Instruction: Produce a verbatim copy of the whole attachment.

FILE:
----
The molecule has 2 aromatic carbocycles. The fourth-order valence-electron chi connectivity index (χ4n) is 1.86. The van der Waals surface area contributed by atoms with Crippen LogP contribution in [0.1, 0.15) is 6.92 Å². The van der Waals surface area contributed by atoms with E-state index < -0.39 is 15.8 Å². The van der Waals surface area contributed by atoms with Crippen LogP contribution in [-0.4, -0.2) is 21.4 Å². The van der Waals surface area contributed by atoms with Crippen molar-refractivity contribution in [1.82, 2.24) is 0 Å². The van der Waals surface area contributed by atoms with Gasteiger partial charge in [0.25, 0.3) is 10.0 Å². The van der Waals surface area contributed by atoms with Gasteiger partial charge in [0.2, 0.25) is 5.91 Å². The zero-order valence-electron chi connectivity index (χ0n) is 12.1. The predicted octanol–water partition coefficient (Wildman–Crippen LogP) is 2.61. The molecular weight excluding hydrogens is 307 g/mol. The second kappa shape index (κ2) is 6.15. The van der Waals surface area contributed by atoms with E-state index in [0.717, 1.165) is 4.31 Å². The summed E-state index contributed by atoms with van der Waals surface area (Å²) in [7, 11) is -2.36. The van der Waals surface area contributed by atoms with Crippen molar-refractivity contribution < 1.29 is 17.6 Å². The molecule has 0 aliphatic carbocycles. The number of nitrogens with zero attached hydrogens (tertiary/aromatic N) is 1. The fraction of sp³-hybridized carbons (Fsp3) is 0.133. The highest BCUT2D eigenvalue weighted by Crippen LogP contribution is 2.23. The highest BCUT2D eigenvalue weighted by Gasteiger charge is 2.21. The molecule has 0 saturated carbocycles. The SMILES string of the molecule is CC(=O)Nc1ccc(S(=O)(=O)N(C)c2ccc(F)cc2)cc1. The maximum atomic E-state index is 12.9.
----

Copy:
The molecule has 2 aromatic carbocycles. The fourth-order valence-electron chi connectivity index (χ4n) is 1.86. The van der Waals surface area contributed by atoms with Crippen LogP contribution in [0.1, 0.15) is 6.92 Å². The van der Waals surface area contributed by atoms with E-state index < -0.39 is 15.8 Å². The van der Waals surface area contributed by atoms with Crippen LogP contribution in [-0.4, -0.2) is 21.4 Å². The van der Waals surface area contributed by atoms with Crippen molar-refractivity contribution in [1.82, 2.24) is 0 Å². The van der Waals surface area contributed by atoms with Gasteiger partial charge in [0.25, 0.3) is 10.0 Å². The van der Waals surface area contributed by atoms with Gasteiger partial charge in [0.2, 0.25) is 5.91 Å². The zero-order valence-electron chi connectivity index (χ0n) is 12.1. The predicted octanol–water partition coefficient (Wildman–Crippen LogP) is 2.61. The molecular weight excluding hydrogens is 307 g/mol. The second kappa shape index (κ2) is 6.15. The van der Waals surface area contributed by atoms with E-state index in [0.717, 1.165) is 4.31 Å². The summed E-state index contributed by atoms with van der Waals surface area (Å²) in [7, 11) is -2.36. The van der Waals surface area contributed by atoms with Crippen molar-refractivity contribution < 1.29 is 17.6 Å². The molecule has 0 aliphatic carbocycles. The number of nitrogens with zero attached hydrogens (tertiary/aromatic N) is 1. The fraction of sp³-hybridized carbons (Fsp3) is 0.133. The highest BCUT2D eigenvalue weighted by Crippen LogP contribution is 2.23. The highest BCUT2D eigenvalue weighted by Gasteiger charge is 2.21. The molecule has 0 saturated carbocycles. The SMILES string of the molecule is CC(=O)Nc1ccc(S(=O)(=O)N(C)c2ccc(F)cc2)cc1. The maximum atomic E-state index is 12.9.